The Role of Interferons in Inflammation and Inflammasome Activation
- Department of Biochemistry, Molecular and Structural Biology, Jožef Stefan Institute, Ljubljana, Slovenia
Inflammation is an essential physiological process, which enables survival during infection and maintains tissue homeostasis. Interferons (IFNs) and pro- and anti-inflammatory cytokines are crucial for appropriate response to pathogens, damaged cells, or irritants in inflammatory response. The inflammasom is multiprotein complex, which initiates cleavage of pro-inflammatory cytokines IL-1β and IL-18 into active forms. In addition, inflammasomes initiate pyroptotic cell death. In the present review, I summarize and analyze recent findings regarding the cross talk of IFNs and inflammasomes.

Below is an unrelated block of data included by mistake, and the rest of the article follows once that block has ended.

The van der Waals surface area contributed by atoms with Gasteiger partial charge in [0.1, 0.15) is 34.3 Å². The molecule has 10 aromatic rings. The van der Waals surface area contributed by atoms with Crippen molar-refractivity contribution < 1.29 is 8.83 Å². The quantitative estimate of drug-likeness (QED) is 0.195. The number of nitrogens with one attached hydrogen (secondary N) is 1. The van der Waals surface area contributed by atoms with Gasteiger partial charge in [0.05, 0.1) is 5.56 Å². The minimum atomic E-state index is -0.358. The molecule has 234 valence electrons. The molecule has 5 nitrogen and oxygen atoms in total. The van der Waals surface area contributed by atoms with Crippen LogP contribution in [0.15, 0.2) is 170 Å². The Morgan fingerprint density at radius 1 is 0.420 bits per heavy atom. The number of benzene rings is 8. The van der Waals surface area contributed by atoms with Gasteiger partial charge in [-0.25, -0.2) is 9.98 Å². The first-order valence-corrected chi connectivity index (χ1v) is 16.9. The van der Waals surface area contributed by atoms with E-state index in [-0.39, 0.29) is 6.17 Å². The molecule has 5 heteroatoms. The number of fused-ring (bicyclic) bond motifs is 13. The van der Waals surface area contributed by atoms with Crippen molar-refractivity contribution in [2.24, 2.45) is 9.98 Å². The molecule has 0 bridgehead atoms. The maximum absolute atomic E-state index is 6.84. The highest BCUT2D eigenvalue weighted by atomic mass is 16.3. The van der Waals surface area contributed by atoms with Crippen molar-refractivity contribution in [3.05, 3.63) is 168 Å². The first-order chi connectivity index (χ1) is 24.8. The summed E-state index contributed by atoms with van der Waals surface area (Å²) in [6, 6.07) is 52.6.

Inflammation is a complex immune response to response to pathogens, damaged cells, or irritants and enables survival during infection or injury and maintains tissue homeostasis (1). In response to an infection, a cascade of signals leads to the recruitment of inflammatory cells (neutrophils and macrophages), which produce cytokines and chemokines (2). The sustained robust inflammation may lead to serious disorders due to the overproduction of inflammatory cytokines and tissue damage (2). However, cytokine secretion from neutrophils and macrophages is tightly regulated on the transcriptional level, and several pro-inflammatory cytokines also have posttranscriptional level of regulation (3). A typical inflammatory response consists of four components: inflammatory inducers, the sensors that detect them, the inflammatory mediators induced by the sensors, and the target tissues that are affected by the inflammatory mediators (1, 3). The innate immune response is involved in various inflammatory processes and has a particularly important role in bacterial and viral infections. Interferons (IFNs) and inflammatory cytokines are crucial molecules in this process, influencing cellular, tissue, and global physiological functions. Immune cells (macrophages, dendritic cells) recognize pathogen-associated molecular patterns (PAMPs) and endogenous danger-associated molecular patterns (DAMPs) (4, 5). Bacterial and viral PAMPs are detected by pattern recognition receptors (PRRs), which are also able to recognize DAMPs—endogenous molecules, released by dying or damaged cells (5–7). PRRs have distinct subcellular localization: toll-like receptors (TLRs) and C-type lectin receptors are transmembrane proteins found in the plasma membrane and endosomes, where they can survey PAMPs and DAMPs in the extracellular milieu. Intracellular PRRs are the retinoic acid-inducible gene I (RIG-I)-like receptor, the AIM2-like receptor (ALR), and the nucleotide-binding domain and leucine-rich repeat-containing (NLR) proteins (8). In addition, PRRs that sense cytosolic DNA and trigger the production of type I interferon were described (9). In this review, we discuss recent advances in understanding the role of IFNs in inflammatory response and inflammasome activation.